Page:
Review: One Wolf – One Wolf II: Secret of the Wolf


One Wolf II: Secret of the Wolf by One Wolf (unsigned, 2010)

Two years ago, when Daniel Markham split from Waiting to Derail, he changed direction completely.  He formed One Wolf, making a remarkable transformation from Whiskeytown alt-country to REM-influenced, Western-tinged rock.  Much like the local peers in Thrift Store Cowboys, Markham had come into his own, producing what could only be described as the sound of Lubbock.  Markham’s skill in pop craftsmanship was honed, but the lyrics were more introspective, the songs slower, sadder, and slightly more rock and roll than country.  It was an audible representation of West Texas; Buddy Holly would’ve been proud.

And now, with One Wolf’s sophomore release, Markham and the boys have done a 180…..again.

I spoke with Markham many months ago during a podcast interview for the now-defunct KTXT-FM.  Some favorite influences of his at the time were Nirvana, REM, Deadsy, and Starflyer 59.  So what’s the new One Wolf record sound like?  All of the above, and more.  In a word, it’s a lot LOUDER.

From the beginning, Markham’s favorites are heard – his guitar is distorted and heavy in the mix, much like Deadsy.  The Stipe-esque strumming is ever present on Secret of the Wolf, and the introspective melancholy lyrics are reminiscent of other sad writers of the past, like Kurt Cobain and the shoegaze of Jason Martin.

“This is the story of what one year will do to you.”  The band describes the album on CDBaby as a tapestry of events and emotions that have delivered this eloquent, somber compilation.  And the result is a somber one, indeed….for the most part.

Take for instance, the opener “Fire Don’t Care,” a song inspired by the fire that destroyed a home that Markham and other Lubbock musicians were bunked in early 2009.  A plethora of band merchandise, including the majority of One Wolf’s debut album, were incinerated.   “Fire don’t care, it only makes you sick/Makes you sick,” Markham laments.  Like “Losing My Religion,” he describes a feeling of insanity, of helplessness, while his deafening guitar wails along in support.

We can hear the influences, but these sounds aren’t merely lifted from their source.  Markham’s pop sensibility continues to improve and develop into a trademark all its own.  The highlight of this, of course, is the instantly memorable chorus of the album’s highlight, “Backyard.”

Sammi Rana’s piano-tuned keyboard floats alongside the chaotic rawk that is Daniel Markham’s guitar, and the solid rhythm section of bassist Brad Ivy and drummer Zach Davis keep the whole thing on course.  While a combination of noise and quiet of this level would usually polarize, the end result with “Backyard” is unique, and, above all, it works beautifully.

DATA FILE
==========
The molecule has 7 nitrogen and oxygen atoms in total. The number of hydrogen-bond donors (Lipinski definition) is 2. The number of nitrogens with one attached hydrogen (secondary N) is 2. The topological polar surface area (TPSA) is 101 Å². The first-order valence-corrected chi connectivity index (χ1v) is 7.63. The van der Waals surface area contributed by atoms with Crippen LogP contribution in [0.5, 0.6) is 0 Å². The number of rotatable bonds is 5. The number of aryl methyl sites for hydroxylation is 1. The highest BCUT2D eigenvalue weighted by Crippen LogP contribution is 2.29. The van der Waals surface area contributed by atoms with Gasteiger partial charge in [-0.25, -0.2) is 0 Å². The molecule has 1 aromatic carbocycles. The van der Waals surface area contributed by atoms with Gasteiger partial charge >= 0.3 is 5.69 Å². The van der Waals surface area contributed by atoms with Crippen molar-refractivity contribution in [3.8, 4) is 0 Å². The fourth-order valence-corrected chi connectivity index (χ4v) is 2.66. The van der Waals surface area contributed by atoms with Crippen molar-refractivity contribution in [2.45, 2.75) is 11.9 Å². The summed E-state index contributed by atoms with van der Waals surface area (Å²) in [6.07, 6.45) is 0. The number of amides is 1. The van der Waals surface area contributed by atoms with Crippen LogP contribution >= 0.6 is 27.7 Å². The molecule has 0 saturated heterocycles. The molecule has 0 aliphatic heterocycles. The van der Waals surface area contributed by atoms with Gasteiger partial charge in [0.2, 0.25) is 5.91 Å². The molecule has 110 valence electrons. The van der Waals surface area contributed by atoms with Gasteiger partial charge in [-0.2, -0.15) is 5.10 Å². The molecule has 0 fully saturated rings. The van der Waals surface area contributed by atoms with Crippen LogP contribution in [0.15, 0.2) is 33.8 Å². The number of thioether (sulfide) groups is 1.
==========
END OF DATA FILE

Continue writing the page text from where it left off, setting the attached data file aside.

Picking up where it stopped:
TSC’s Daniel Fluitt lends a hand to the chorus in “Everything’s Forgetting,” possibly the saddest, and best, breakup song Markham has ever penned.  Here we can see the full scope of a night of loneliness and the melody it produces.  The ending result is one of level-headed thinking over irrationality and dishonesty from a second party.  It’s also a declaration of moving on with one’s life.  The music, however, conveys the sting of reality and the numbing of depression, of a feeling we have ultimately all felt at one time or another.  It’s the mixture of what we say and how we really feel.  It’s pretty damn perfect.

But we cannot ignore the glimmer of hope Markham provides in Secret of the Wolf, a layer of optimism not usually found in his music.  “Brighter Than the Sun” appears midway, demanding, “Just try your best/Forget about the rest/Your time will come/Faster than the wind/Brighter than the sun.”  And then there’s the grand finale, the live favorite “Something to Prove,” where he declares, “Apathy won’t get us nowhere/So I’ll just keep telling the truth/Cuz it’s all that I wanna do.”

Even here, like the rest of this disc, we can hear an amply-tuned mix of sounds that blend where they normally would clash.  One Wolf provide a landscape of music for the ears to feast on, and it all mixes fittingly.  A banjo alongside a distorted electric guitar captures the band’s willingness to try out new things, as long as it delivers.  And it does.

One Wolf continues to shapeshift as Daniel Markham grows into his own, developing a sound slightly louder this time around.  Now we know the Secret; the band has taken a turbulent year and made into a sometimes sad, but ultimately positive statement.  Along the way, they’ve added an epically-mixed collage of tools from the past to create a new future – a future they seem eager for.  We’re eager too.

A fine tinge of signature studio sounds and shirtless, fist-pumping live shows will keep Markham and Co. around for years to come, and, from the sound of this album, the wolf shows no signs of sleeping.

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